The question has been asked: Is the best what has been asked? Frankly, it is not our place to answer that question for you, particularly since certain parts of the deci­sion for a new seminary building are under protest at this writing. Nevertheless, there are certain things we ought to re­member:

Let us not forget that our position must be considered prayerfully. We must not endeavor to make any position apart from God’s council — too often we decide in haste, without prayerful thought.

We must decide with the recommendation of Synod in mind. With due consideration, these men chosen to govern us have de­cided that new seminary quarters are neces­sary. We cannot ignore this decision.

Our consideration must be subjective — we must give out of love for the Church, willingly and with joy.

Finally, we must not consider the needs of the seminary colored by personal feelings or ridiculous gossip. Too many tongues wag under the best of circumstances and more still when opinions are divided.

Should you give of sour hard-earned wages for the proposed new seminary building? The decision is yours, personally. We cannot tell you more than to urge your prayerful consideration. No matter what your decision, it must be an honest one.

We have virtually given the future of our Churches into the hands of two men. Regardless of all else, they deserve our respect, our prayers, and honest concern for their needs.


“Successful Church Libraries” By Elmer L. Towns and Cyril J. Barber. Baker Book House, Grand Rapids, Michigan, 1971.

Elmer Towns is professor of Christian education at Trinity Evangelical Divinity School. It is therefore understandable that the book stresses the church library as an educational center.

Cyril Barber is librarian at Trinity Evan­gelical Divinity School and former librarian at Winipeg Bible College, Canada.

The authors state in the Preface “The church library, we believe, can play a significant part in revitalizing a church to meet today’s challenges.” This statement indicates a philosophy and a church func­tion which is very different than ours. It indicates that the church should be in­volved in social, economic affairs of the community.

Although the philosophy is inconsistent with ours, the book could be very valuable to any church group or with modification to any organization planning a library. The book is divided into thirteen chapters each giving useful hints on such topics as “Fi­nancing the Library’,” “Rules for the Li­brary,” “Preparation of Materials,” and “Dewey Subject Guide for Easy Classifica­tion.”


In the recent past it has often been said of our consistories that they threw out faithful members for nothing more than personal animosities. It is not the purpose of this article to go into the issues involved in past troubles, they are utterly closed, and should remain so, but  rather, a clarification of the basic issue, Christian charity, is here-in intended.

Charity, Christian charity, has broad implications in our lives today. It involves a great deal more than the outward manifestation of Love toward one another. There are two sides to the coin of charity: One side is Love, the other obedience. One cannot be claimed with the other not given. As the church, we are united in faith and life through common love: Love toward and emanating from God to Him and to each other. In His infinite wisdom, God chose to rule his Church through men of wisdom, called to the office of Elder. To them He gave the keys of the kingdom of heaven, through them the church grows in strength and purity. When, in the course of spiritual growth, we make confession of our faith, we pledge before God and His church to submit to church government and discipline. Before God, we must obey our consistories as long as we are of like faith as they. If we cannot be of like faith we must separate ourselves from them before becoming cause for discipline. Quite simply, to say we are of like faith with those God has placed over us and then to disobey is not only sin, it is patently ridiculous.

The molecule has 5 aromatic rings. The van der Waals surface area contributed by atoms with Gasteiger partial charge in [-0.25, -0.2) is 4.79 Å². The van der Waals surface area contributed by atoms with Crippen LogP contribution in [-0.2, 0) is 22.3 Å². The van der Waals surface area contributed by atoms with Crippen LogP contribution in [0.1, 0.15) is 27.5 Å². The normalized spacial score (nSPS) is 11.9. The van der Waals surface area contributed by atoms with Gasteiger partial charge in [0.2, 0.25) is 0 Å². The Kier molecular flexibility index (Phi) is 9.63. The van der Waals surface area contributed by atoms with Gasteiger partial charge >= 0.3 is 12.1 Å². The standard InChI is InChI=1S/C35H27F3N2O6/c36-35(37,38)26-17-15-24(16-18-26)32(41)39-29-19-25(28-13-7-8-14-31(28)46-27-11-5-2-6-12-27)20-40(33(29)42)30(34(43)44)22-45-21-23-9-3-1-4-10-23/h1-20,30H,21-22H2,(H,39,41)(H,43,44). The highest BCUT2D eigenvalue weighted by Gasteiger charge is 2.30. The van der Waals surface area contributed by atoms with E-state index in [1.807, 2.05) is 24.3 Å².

Yet, Christian charity requires us to love our brethren in Christ. With all this love (and discipline is a form of love, Hebrews 12:6) why is there continual church infighting and split?

Often, charity is forgotten by both parties in a dispute. Each side is so sure of being right, that they forget to love each other. Many a dispute could be easily settled if the people involved would all be forgiving. Even when one person or group is clearly at fault, forgiveness on both sides is required. However, when the matter is passed into the jurisdiction of the consistory, things change. When a person refuses to obey the rule of God through the consistory, the sin becomes disobedience. No person is excommunicated for a specific sin alone, for all of us sin constantly, but people are properly separated for obduracy. The concern of the Church in general must be the members’ hardness of heart; the issue involved is not the concern of the members in general. We are all bound to obedience in love.

Still, discipline is a painful thing, when it is done in love particularly. It hurts when there is discord within the church, just as illness is painful to the body. Why then, does God cause the church to suffer?

As in bodily sickness, disease must either be cured or cut out. If disease is left unchecked with whole body will perish. So it is with the church, the body of Christ. Often the churches with the most outward manifestation of live and unity are the churches who have nothing more than just that: outward unity. They hang together for social appearances, from a psychological need, for any reason but the real one: a desire to maintain the truth. Buffet them with any storm of doctrine and these churches fall, rotted from within.

The unique strength of the Church of God is not to be found in outward unity, but in inward cohesiveness. To outward appearances the Church seems really good at only one thing: In-fighting. Reality, though, is far different. It is very true that much of the arguing within the Church is personality clash. Any group of sinners so closely bound are going to have differences of opinion. This is not where the real problems occur. Often when disagreements reach the stage of consistorial admonition, the real fight begins. Discipline is a two-edged sword; it brings the erring brother home, while cutting a diseased “member” from the church.